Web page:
Music in the Dominican Republic
Dominican Republic music has deep roots in West Africa and Europe. Some of the music scene has also absorbed some cultural elements from the Taino Indians, who made up the majority of the population when Columbus came to America in 1492.
In traditional and popular music, dance and music are closely linked. Merengue is considered the Dominican national dance and became very popular from the late 1800s. The lyrics are often satirical with comments on current events. Merengue gradually gained popularity internationally as well, and today holds a central place in the Latin American music tradition.
Beyond the 20th century, bachata, a dance and music that originated in the countryside, has gained great support. In addition, salsa and western influenced pop and rock are popular.
The classical music
The establishment of a European musical life began with the first colonists. A chair in music at the old university Primada de America (1538) was the foremost task of educating church musicians. A public music scene with composers who wrote works for military and civilian wind orchestras developed in the 19th century. Work in orchestras and music academies led to the establishment of the National Symphony Orchestra (1941) and the Music Conservatory (1942).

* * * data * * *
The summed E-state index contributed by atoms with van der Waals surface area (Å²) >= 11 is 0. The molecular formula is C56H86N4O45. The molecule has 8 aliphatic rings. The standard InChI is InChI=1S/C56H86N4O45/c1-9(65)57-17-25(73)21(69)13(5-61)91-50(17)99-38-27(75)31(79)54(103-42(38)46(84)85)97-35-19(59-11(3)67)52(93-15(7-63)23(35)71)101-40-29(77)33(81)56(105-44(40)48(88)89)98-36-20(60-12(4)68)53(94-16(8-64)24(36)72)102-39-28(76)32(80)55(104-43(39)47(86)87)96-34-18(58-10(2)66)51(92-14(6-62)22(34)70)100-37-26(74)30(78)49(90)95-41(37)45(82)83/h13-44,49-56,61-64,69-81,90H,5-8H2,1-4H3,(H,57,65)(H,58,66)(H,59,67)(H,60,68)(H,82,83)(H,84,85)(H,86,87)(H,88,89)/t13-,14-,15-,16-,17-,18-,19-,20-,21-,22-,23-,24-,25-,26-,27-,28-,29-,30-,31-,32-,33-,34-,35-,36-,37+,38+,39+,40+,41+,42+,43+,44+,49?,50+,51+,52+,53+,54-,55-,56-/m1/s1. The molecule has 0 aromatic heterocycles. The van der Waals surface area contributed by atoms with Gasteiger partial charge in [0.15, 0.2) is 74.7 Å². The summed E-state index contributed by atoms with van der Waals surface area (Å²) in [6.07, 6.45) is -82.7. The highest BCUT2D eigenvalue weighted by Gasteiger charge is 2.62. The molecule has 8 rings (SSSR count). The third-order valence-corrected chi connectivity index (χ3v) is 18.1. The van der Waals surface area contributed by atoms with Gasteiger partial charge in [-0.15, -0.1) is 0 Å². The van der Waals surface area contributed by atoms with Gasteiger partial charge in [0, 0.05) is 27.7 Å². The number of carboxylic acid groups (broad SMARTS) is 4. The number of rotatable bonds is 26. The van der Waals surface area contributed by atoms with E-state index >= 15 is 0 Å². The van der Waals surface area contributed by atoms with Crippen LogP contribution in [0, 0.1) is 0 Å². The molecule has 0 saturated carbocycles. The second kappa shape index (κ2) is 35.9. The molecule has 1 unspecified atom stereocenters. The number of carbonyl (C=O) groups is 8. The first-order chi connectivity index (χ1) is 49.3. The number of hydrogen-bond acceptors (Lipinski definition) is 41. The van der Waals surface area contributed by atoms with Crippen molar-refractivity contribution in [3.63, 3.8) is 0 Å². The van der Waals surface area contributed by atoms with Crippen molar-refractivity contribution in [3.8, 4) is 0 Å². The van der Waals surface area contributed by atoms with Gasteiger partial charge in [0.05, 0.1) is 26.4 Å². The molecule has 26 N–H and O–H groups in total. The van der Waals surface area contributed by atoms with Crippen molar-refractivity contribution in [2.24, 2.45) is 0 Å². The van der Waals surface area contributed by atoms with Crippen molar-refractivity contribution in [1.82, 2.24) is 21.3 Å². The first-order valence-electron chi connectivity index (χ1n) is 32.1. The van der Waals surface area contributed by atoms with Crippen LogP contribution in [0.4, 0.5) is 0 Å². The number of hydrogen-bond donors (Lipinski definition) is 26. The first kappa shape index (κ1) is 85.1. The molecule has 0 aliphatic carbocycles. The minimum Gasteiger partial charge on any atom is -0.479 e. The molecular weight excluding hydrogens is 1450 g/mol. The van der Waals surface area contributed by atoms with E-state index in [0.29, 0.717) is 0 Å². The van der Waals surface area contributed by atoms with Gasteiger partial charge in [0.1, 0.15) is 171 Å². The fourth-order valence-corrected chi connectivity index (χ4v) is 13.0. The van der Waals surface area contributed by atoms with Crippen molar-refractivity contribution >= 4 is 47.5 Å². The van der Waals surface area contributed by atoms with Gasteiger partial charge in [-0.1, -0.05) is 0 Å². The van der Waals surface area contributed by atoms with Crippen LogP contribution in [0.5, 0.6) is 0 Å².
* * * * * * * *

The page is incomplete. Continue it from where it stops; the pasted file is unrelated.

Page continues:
Nationally-oriented composers such as Juan Francisco García and Rafael Ignacio composed symphonic music with Dominican rhythms and folk tunes. Similar national features are not found in the works of Enrique Mejía Arredondo, Enrique Marchena and Manuel Simó. The establishment of the National Choir in 1955 (with folk songs, international choral music and sacred works in the repertoire) has stimulated the interest of choral singing among the composers and led to the emergence of private choirs and school choirs. A National Archives for Music was founded in 1968.